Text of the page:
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Practice accounts are a no-lose proposition

Investing with pretend money provides risk-free, hands-on experience.

Neil Jonatan 18 May, 2018 | 5:00PM
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Learning how to invest is as important as budgeting for those seeking financial independence. As one form of investor education, practice accounts are a no-risk, cost-free way to gain some hands-on experience. These accounts hold pretend money that allows users to build a portfolio and observe how its total value and the value of specific holdings change over time.

"Practice accounts provide a fun and interactive way for anyone to build and enhance their investing knowledge, or try different investing strategies," says Stacey Petersen, vice-president, RBC Direct Investing. They're of interest, she adds, not only to beginners but also to seasoned investors who want to practice new techniques such as options trading.

RBC practice accounts start off with $100,000 of pretend money. With these imaginary amounts, users can trade stocks, exchange-traded funds, mutual funds and fixed-income securities.

"Our practice accounts are not a demo experience, but are integrated into the actual RBC Direct Investing site," says Petersen. "The practice account will simulate the experience of an actual purchase, from order entry to receipt of the investment."

Several bank-owned discount brokerages provide practice accounts to clients. Along with RBC, they include TD Direct Investing's Papermoney application and Scotiabank's iTRADE platform

"Client education is a key value proposition for iTRADE, along with platforms and service," a Scotiabank spokesperson told Morningstar. "The practice account is the perfect example of a learning tool for self-directed investors."

Discount brokerages aren't alone in offering practice portfolios. Morningstar's portfolio tool and Yahoo Finance's website allow users to simulate trading.

In order to use a practice account, you will need to be a client or registered user, or open a new account. In the case of bank-owned discount brokers, you may need only to have some existing relationship with the bank. The Morningstar.ca portfolio tool is available only to Morningstar registered users.

Jeremy Rogers, who now works in the investment industry, looks back fondly on how practice accounts helped him get started in investing. While in high school, he and his peers used a service called Updown. "Part of the goal was picking companies and seeing how your mock portfolio did," he recalls. "I did it on my own as a way to compete with them or just have some fun."

In building his practice portfolio, Rogers looked for companies that he "liked the stories behind and, most importantly, that (provided) a service that I could see myself using."

As Rogers points out, while this type of strategy was fine for a practice account, it doesn't make sense when money is on the line. When building a real portfolio, you need to pay attention to portfolio diversification and risk management. "As a paper trader, your idea of risk and risk tolerance really aren't there," Rogers says.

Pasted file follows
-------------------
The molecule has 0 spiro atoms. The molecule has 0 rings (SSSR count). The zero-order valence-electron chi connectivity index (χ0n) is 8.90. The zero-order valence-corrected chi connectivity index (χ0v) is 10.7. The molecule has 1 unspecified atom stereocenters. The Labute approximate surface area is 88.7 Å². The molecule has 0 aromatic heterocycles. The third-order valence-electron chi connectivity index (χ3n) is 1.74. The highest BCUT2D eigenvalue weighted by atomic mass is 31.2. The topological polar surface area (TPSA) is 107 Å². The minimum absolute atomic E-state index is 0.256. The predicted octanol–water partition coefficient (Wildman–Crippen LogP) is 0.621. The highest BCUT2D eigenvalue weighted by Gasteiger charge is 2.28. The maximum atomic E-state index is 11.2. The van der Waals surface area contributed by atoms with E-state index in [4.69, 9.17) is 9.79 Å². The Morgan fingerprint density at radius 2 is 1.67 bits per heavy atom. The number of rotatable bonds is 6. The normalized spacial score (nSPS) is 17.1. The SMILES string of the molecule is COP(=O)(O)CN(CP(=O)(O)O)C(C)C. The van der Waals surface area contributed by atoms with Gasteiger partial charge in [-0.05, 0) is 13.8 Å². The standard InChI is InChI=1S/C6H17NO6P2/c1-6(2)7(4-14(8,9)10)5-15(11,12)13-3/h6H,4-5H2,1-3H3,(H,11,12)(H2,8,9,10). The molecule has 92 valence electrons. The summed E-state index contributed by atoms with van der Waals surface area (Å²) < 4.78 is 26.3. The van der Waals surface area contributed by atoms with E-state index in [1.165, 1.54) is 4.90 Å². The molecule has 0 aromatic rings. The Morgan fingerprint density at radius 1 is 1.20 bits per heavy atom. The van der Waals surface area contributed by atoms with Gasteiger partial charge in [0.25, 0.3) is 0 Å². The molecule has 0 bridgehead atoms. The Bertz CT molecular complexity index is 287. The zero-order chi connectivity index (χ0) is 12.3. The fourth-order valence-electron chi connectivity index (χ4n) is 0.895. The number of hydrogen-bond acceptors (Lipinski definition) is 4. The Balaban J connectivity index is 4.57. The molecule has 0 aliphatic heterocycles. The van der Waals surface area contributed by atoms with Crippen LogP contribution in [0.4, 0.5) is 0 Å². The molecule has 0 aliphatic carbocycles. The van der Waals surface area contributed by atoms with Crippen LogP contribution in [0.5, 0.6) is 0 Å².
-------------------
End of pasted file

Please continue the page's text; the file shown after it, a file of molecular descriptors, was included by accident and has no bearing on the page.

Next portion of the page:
Now an associate with Caldwell Investment Management Ltd. in Toronto, Rogers says his education from practice accounts "prompted me to take a leap forward, go to the bank and say 'I would like to open an account and I don't want you to do this (entirely) for me.'"

Investors like Rogers realize that while practice accounts can be useful for a time, they're no substitute for the real thing. The longer that you put off building a real portfolio, the more likely that a practice account will delay real savings growth.

Nor does making the transition from practice accounts to real-life investing require a huge commitment of time. "Some people think that it's either 'I hire someone to (invest my money) for me, or I'm there in the trenches reading every earnings report.' It doesn't have to be like that," says Rogers. "It's always a good idea to have a part of your portfolio allocated to something like mutual funds, where you do have an active or passive manager who has been through the industry and (has) access to a lot of tools."

But if you invest directly in stocks, you'd better be willing to do your homework on a continuing basis. After picking your portfolio's holdings, make sure to keep up on new developments and earnings trends. There are numerous sources of information on publicly traded companies, including their own websites. On Morningstar.ca, getting access to information on North American-listed companies is as simple as entering a company name or stock symbol at the top of the home page.

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About Author

Neil Jonatan

Neil Jonatan  Neil Jonatan is a Toronto-based financial writer specializing in student finance, currently enrolled in the Journalism program at Ryerson University.

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